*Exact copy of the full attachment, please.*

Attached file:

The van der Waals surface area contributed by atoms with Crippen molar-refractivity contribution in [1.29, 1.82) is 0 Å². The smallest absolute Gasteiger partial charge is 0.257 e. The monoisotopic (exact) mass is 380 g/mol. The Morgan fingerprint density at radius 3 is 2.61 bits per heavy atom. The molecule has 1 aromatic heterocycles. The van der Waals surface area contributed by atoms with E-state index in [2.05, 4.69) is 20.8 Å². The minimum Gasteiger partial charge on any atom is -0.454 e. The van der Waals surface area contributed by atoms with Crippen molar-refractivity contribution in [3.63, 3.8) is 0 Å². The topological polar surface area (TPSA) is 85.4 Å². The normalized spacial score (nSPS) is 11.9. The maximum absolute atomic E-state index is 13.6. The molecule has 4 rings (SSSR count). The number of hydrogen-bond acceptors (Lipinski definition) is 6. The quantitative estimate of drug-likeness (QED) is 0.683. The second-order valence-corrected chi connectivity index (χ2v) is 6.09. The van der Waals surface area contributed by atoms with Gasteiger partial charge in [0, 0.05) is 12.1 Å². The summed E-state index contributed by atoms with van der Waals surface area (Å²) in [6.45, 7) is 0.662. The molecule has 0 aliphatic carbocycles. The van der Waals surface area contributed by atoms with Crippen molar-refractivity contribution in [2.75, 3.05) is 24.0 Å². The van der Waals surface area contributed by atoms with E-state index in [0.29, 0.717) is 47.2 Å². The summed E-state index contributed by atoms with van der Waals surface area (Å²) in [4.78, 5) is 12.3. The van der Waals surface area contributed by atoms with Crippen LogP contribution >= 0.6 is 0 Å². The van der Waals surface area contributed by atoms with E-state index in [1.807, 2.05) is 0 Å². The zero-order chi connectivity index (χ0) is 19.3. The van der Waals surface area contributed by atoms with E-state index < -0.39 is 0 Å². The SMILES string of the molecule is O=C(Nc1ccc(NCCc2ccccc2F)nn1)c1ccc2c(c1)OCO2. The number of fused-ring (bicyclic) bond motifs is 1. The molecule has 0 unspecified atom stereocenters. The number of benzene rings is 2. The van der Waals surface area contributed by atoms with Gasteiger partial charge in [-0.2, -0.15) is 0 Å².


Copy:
The van der Waals surface area contributed by atoms with Crippen molar-refractivity contribution in [1.29, 1.82) is 0 Å². The smallest absolute Gasteiger partial charge is 0.257 e. The monoisotopic (exact) mass is 380 g/mol. The Morgan fingerprint density at radius 3 is 2.61 bits per heavy atom. The molecule has 1 aromatic heterocycles. The van der Waals surface area contributed by atoms with E-state index in [2.05, 4.69) is 20.8 Å². The minimum Gasteiger partial charge on any atom is -0.454 e. The van der Waals surface area contributed by atoms with Crippen molar-refractivity contribution in [3.63, 3.8) is 0 Å². The topological polar surface area (TPSA) is 85.4 Å². The normalized spacial score (nSPS) is 11.9. The maximum absolute atomic E-state index is 13.6. The molecule has 4 rings (SSSR count). The number of hydrogen-bond acceptors (Lipinski definition) is 6. The quantitative estimate of drug-likeness (QED) is 0.683. The second-order valence-corrected chi connectivity index (χ2v) is 6.09. The van der Waals surface area contributed by atoms with Gasteiger partial charge in [0, 0.05) is 12.1 Å². The summed E-state index contributed by atoms with van der Waals surface area (Å²) in [6.45, 7) is 0.662. The molecule has 0 aliphatic carbocycles. The van der Waals surface area contributed by atoms with Crippen molar-refractivity contribution in [2.75, 3.05) is 24.0 Å². The van der Waals surface area contributed by atoms with E-state index in [0.29, 0.717) is 47.2 Å². The summed E-state index contributed by atoms with van der Waals surface area (Å²) in [4.78, 5) is 12.3. The van der Waals surface area contributed by atoms with Crippen LogP contribution >= 0.6 is 0 Å². The van der Waals surface area contributed by atoms with E-state index in [1.807, 2.05) is 0 Å². The zero-order chi connectivity index (χ0) is 19.3. The van der Waals surface area contributed by atoms with E-state index < -0.39 is 0 Å². The SMILES string of the molecule is O=C(Nc1ccc(NCCc2ccccc2F)nn1)c1ccc2c(c1)OCO2. The number of fused-ring (bicyclic) bond motifs is 1. The molecule has 0 unspecified atom stereocenters. The number of benzene rings is 2. The van der Waals surface area contributed by atoms with Gasteiger partial charge in [-0.2, -0.15) is 0 Å².